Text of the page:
NASA is currently observing a 230-kilometer (142 miles) asteroid, known as 2009 JF1, as experts suggested the space rock could hit Earth in 2022. The asteroid is approximately the size of the Great Pyramid of Giza, and it poses a severe threat to our planet and, ultimately, humanity.
JF1 is classified as a near-Earth object (NEO), a list composed by the European Space Agency (ESA). The labeling implies the space rock orbits the Sun and has a trajectory that’s extremely close to Earth, causing concern.
Earth is at Stake
A number of cosmic objects and comets follow orbital trajectories that make them approach the Sun and, therefore, Earth, at a relatively close distance. In the case of a comet or asteroid coming closer to our planet, it is considered a NEO.
JF1 was first discovered back in 2009 by NASA’s Jet Propulsion Laboratory, hence its name. The lab has been observing the asteroid for almost a decade, using a robotized tool known as Sentry.
Another robotized framework, named Guard, is also used by NASA to check and constantly observe the closest space rocks in case one of them might pose a threat to Earth. The observations can predict the asteroid’s trajectories for the next 100 years.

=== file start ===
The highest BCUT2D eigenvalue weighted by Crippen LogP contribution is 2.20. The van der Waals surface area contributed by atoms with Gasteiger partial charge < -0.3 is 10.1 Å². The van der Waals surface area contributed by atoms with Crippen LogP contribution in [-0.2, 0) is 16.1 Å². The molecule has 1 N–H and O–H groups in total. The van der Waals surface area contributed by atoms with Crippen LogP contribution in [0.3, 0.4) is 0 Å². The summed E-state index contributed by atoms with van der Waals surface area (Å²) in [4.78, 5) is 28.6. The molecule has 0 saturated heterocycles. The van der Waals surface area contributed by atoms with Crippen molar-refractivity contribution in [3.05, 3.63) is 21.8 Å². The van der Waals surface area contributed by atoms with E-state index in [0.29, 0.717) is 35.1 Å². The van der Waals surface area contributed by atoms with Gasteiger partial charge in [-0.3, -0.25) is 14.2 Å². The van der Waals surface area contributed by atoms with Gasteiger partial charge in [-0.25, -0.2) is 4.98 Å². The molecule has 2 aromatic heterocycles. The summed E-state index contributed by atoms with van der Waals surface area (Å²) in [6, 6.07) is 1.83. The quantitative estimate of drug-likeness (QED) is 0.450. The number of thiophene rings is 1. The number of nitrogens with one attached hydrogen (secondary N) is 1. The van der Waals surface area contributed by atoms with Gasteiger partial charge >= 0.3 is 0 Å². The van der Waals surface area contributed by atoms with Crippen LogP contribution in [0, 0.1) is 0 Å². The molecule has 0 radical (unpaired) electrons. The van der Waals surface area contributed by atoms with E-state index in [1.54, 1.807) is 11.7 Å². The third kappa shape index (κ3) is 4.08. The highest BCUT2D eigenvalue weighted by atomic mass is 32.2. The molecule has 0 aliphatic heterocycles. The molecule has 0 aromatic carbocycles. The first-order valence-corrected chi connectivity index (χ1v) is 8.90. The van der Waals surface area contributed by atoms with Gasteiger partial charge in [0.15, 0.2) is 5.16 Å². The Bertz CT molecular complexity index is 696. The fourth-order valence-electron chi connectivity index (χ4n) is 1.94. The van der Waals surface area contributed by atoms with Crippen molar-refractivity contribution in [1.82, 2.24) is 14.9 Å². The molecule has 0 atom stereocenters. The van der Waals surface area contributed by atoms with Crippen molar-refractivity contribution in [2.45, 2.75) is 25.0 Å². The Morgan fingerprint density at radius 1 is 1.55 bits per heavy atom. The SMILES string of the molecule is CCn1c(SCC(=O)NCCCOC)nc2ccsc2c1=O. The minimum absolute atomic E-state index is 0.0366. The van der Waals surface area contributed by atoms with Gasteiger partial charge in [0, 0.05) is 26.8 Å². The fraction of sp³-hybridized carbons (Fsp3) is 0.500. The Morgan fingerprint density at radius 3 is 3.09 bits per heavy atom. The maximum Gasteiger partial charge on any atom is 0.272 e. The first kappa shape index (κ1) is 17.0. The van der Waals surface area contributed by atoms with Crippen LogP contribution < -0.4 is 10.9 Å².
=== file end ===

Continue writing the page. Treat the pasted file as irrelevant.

According to NASA, if one of those rocks would hit Earth, the damage would be equivalent to exploding 230 kilotonnes of TNT. Such a catastrophic explosion would overpower the disaster Hiroshima encountered in 1945, which reached the power of 15 kilotonnes of TNT.
More massive NEOs, measuring over 140 meters (91 miles), can manage severe harm if they would collide with our planet. Fortunately, these types of space rocks are easier to spot and observe than smaller NEOs.
To avoid a future impact, space agencies and numerous organizations all over the world are brainstorming approaches that would help them deflect asteroids out of their trajectory if too close to Earth.
Deflecting Asteroids’ Trajectory
A crucial diversion is currently being considered, along with a future demonstration that acts as a reportedly attainable strategy to guard the planet. The project is known as the Asteroid Impact Deflection Assessment (AIDA); it will consist of a deflection of the small mate in a double asteroid.
In the main stage of the project, a probe will collide with the asteroid. While the spacecraft makes the crucial move, a satellite will image and observe the collision, while collecting all the information it can possibly get on the impacts of the blow. The program is called HERA and is conducted by ESA.
NASA is currently working on a project called Double Asteroid Impact Test, while Italy is preparing to launch a CubeSat that will record everything.
On another note, current insights show that the chance of JF1 hitting our planet is pretty low: considering the asteroid’s measurements and the speed at which it travels, the possibility of a collision is extremely unlikely.
According to NASA, there is a one at 3,800 chances the space object will hit the Earth on May the 6th of 2022. That converts into a 0.026 percent probability.